Ought vs aught

Ought is a verb used to express correctness, duty, obligation, what the most expedient course of action should be. Ought is the correct verb form for all tenses. The negative of ought is formed in a highly irregular fashion for the English language: ought not. Ought comes to us in the late twelfth century from the Old English word, ahte

Aught means 1.) anything at all, 2.) zero, nothing. Aught comes from the Old English awiht, which means anything, something. According to Ngram, use of the word aught has declined markedly since the beginning of the twentieth century.



“It ought to make you nervous,” Rosenstone told the audience of community leaders from throughout the region. (The Grand Forks Herald)

Glencore ought to lift the lid on its blackest box (Reuters)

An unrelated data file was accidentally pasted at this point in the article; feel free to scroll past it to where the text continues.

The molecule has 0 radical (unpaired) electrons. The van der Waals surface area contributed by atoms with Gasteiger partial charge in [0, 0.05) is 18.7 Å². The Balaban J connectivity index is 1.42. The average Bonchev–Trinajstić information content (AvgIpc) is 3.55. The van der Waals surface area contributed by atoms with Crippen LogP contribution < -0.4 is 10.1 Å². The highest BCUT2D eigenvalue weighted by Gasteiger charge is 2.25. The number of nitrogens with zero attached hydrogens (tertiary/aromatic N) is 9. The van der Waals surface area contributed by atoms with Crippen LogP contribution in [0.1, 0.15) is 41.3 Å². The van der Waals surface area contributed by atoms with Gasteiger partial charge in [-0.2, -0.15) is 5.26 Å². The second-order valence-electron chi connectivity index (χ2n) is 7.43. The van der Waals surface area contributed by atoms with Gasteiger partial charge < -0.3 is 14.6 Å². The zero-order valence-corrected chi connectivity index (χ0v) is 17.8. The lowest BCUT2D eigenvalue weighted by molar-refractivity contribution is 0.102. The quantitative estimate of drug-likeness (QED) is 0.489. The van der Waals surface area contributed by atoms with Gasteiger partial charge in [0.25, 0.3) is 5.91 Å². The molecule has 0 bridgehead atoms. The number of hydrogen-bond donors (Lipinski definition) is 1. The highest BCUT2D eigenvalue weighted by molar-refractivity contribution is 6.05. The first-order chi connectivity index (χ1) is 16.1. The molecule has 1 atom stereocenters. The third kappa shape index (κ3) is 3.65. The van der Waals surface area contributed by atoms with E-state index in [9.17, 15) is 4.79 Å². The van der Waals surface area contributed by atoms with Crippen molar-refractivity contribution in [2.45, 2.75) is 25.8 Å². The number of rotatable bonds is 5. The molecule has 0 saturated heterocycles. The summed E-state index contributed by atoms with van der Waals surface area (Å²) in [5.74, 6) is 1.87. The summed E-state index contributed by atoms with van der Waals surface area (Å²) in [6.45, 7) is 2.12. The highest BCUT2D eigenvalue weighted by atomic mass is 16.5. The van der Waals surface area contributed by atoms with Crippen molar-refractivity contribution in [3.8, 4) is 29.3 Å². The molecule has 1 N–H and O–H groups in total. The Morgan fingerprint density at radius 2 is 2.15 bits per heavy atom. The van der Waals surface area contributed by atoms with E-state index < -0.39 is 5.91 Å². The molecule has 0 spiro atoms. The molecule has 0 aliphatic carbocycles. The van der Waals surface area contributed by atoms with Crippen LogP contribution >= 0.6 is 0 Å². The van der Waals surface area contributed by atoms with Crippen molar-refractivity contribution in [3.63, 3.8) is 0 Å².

Perhaps a decent chunk of these tens of billions of dollars in infrastructure funding ought to go to helping out some of these less-well-off communities.  (The Times Colonist)

Homelessness in Utah is a statewide issue and ought not be the responsibility of one municipality or one county, Jackie Biskupski, the likely future mayor of Salt Lake City, told members of the Pioneer (The Deseret News)

“Well, it was nineteen-aught-twelve, and we were living six to a bed in North Fork, which is down by the Fork River, in Fork County.” (The Minneapolis Star-Tribune)

It didn’t matter that the jeans on the page were for women; I soon decided that the sun had set on my mid-aught days of wearing True Religion boot-cuts or Rock & Republic standard fits. (Vogue Magazine)

But, in the early aught years, the F.B.I.—which was struggling to regroup from having allowed the 9/11 hijackers to enter the country—was looking back through old immigration cases.  (The New Yorker Magazine)


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  1. John Hamish says:

    Possibly of interest – In the north of England ‘owt’ = ‘anything/something’. Example: Are you doing owt tonight? ‘Nowt’ = ‘nothing’. Example: There’s nowt going on round here. Both still in common usage.

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